The Internal Revenue Service (“IRS”) recently released guidance regarding the treatment and reporting obligations of a partnership that becomes a disregarded entity, such as a limited liability company (“LLC”). In the guidance, the IRS considered a situation where one partner bought out the other partner’s interest. The former partner became an at-will employee of the remaining partner. When the buy-out was complete, the partnership terminated under State law because only one partner remained. However, the remaining partner continued to use the partnership’s name and employer identification number (“EIN”) in filing its Federal tax returns.
The IRS concluded that upon termination of the partnership, the business entity became a disregarded entity. Because only one owner remained, the entity was a sole proprietorship. Accordingly, except with respect to employment or excise tax, the remaining owner should have reported all of the income of the entity on his personal income tax return. Further, any IRS notices would be issued to the remaining owner, rather than the entity itself.
The IRS also stated that when a partnership terminates and becomes a disregarded entity, the disregarded entity must retain the same EIN that it used as a partnership. Further, because a disregarded entity itself, rather than its owner, reports any employment tax obligations, the remaining owner acted properly in filing the returns using the partnership name and EIN. Although the entity’s income is reported on the remaining owner’s personal return, the remaining owner should not file employment tax return under the owner’s individual name and identification number.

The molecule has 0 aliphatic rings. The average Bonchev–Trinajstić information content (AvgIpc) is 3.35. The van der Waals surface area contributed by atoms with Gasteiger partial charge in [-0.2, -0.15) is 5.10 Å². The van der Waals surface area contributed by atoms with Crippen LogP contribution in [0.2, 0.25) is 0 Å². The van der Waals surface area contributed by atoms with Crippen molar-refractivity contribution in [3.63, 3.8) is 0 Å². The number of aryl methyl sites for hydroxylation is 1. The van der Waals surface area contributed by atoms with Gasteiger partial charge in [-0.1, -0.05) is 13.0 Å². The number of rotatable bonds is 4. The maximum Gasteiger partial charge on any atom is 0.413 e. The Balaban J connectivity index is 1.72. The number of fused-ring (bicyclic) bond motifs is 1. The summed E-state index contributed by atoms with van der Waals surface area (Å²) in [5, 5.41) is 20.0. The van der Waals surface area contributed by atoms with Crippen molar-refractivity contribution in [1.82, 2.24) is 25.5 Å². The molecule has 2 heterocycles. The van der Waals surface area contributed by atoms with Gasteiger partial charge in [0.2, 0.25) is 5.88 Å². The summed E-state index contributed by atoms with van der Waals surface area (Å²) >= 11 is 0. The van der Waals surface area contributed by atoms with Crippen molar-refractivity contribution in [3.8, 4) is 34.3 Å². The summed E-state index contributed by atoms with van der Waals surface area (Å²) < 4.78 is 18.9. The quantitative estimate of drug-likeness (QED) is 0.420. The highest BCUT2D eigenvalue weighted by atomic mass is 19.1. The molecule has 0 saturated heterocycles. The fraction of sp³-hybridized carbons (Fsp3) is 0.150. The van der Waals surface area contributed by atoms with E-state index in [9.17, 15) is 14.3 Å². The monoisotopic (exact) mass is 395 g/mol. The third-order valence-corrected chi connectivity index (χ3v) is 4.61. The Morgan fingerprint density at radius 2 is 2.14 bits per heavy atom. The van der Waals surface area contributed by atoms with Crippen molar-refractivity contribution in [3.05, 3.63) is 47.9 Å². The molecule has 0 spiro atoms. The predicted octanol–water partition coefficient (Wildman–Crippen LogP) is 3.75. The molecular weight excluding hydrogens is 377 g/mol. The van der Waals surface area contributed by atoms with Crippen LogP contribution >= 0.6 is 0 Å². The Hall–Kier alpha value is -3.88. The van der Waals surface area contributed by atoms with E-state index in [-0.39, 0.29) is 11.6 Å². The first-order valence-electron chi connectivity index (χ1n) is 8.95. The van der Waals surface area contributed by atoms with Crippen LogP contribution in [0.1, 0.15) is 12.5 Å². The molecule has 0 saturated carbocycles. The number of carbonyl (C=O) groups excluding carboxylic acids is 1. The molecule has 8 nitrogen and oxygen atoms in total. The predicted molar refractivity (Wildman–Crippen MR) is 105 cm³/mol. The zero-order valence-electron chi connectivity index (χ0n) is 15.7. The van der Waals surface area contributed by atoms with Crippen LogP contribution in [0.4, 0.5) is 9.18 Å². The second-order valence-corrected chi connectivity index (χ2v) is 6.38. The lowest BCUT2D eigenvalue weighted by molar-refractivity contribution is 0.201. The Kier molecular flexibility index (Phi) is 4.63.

Real estate investment trusts that deal with LLCs or other taxpayers who have become sole owners of existing LLCs that were partnerships should be aware of these guidelines. In particular, if an LLC formerly operated as a partnership, the current owner(s) should ensure that the LLC has complied with these guidelines to avoid any adverse tax consequences, particularly with respect to employment taxes.
Opinions and conclusions in this post are solely those of the author unless otherwise indicated. The information contained in this blog is general in nature and is not offered and cannot be considered as legal advice for any particular situation. The author has provided the links referenced above for information purposes only and by doing so, does not adopt or incorporate the contents.